R.C. Jebb, Bentley
(London: Macmillan and Co., 1889), p. 187:
The total number of emendations proposed by Bentley in Paradise Lost rather exceeds 800. Not a word of the received text is altered in his edition; but the parts believed to be corrupt are printed in italics, with the proposed remedy in the margin. Most of the new readings aim at stricter propriety in the use of language, better logic, or clearer syntax,—briefly, at 'correctness.' It is a significant fact that Pope liked many of them, and wrote 'pulchre,' 'bene,' 'recte' opposite them in his copy of Bentley's edition,—in spite of that line in the Dunciad which describes our critic as having 'humbled Milton's strains.' But even where we concede that the new reading is what Milton ought to have given, we can nearly always feel morally certain that he did not give it. I have found only one instance which strikes me as an exception. It is in that passage of Book vi. (332) which describes Satan wounded by the sword of the archangel Michael:—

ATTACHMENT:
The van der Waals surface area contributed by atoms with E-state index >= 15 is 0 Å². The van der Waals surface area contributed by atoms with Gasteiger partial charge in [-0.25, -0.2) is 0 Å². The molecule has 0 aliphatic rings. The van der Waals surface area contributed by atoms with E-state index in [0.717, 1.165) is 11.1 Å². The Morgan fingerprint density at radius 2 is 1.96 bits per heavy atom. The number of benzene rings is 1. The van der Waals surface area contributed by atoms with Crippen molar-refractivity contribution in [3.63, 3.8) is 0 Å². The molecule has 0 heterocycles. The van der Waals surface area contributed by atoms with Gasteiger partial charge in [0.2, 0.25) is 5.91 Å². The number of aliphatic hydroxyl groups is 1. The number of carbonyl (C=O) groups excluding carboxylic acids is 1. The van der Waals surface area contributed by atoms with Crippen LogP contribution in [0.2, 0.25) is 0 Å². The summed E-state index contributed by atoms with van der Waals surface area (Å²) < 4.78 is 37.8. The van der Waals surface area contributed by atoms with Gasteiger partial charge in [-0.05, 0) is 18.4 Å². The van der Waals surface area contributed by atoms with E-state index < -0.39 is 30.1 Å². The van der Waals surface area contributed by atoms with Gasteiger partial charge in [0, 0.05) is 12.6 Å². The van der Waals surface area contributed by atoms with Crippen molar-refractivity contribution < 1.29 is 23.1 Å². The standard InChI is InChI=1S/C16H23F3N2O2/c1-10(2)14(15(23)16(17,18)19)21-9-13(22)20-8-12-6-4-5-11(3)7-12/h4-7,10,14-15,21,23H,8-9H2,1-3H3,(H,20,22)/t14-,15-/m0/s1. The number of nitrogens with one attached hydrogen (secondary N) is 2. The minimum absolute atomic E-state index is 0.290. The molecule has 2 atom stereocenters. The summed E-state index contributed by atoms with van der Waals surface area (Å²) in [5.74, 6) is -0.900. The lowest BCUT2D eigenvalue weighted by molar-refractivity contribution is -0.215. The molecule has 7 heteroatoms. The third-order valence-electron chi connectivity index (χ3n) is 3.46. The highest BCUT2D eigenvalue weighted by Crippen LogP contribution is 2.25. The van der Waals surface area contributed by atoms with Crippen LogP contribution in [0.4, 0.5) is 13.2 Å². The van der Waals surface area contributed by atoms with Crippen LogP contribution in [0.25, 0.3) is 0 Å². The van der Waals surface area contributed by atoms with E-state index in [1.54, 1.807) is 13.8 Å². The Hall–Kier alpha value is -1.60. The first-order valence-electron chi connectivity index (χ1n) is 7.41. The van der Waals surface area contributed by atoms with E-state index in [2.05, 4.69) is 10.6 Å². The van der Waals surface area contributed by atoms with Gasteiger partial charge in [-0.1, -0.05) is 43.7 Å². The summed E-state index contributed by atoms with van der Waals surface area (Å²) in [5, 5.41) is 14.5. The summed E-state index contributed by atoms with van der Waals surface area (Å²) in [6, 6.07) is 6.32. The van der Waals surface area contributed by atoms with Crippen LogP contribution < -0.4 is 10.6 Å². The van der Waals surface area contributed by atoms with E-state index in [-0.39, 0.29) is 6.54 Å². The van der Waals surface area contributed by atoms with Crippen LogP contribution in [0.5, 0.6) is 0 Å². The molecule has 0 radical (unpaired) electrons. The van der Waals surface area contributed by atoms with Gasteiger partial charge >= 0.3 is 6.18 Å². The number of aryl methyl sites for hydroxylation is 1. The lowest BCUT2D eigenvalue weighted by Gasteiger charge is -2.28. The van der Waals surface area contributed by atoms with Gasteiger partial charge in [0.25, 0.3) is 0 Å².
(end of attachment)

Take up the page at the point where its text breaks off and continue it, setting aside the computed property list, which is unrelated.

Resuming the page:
from the gash
'Nectar' is the wine of the gods; Homer has another name for the etherial juice which flows in their veins. Thus when Diomedes wounds the goddess Aphrodite:—'The immortal blood of the goddess flowed forth, even ichor, such as flows in the veins of blessed gods' (Iliad v.389). For 'nectarous' Bentley proposed 'ichorous.' The form of Milton's verse—'such as celestial Spirits may bleed'—indicates that he was thinking of the Iliad, and no poet was less likely than Milton to confuse 'nectar' with 'ichor.' Bentley's correction, if not true, deserves to be so.
A stream of nectarous humour issuing flowed
Sanguine, such as celestial Spirits may bleed.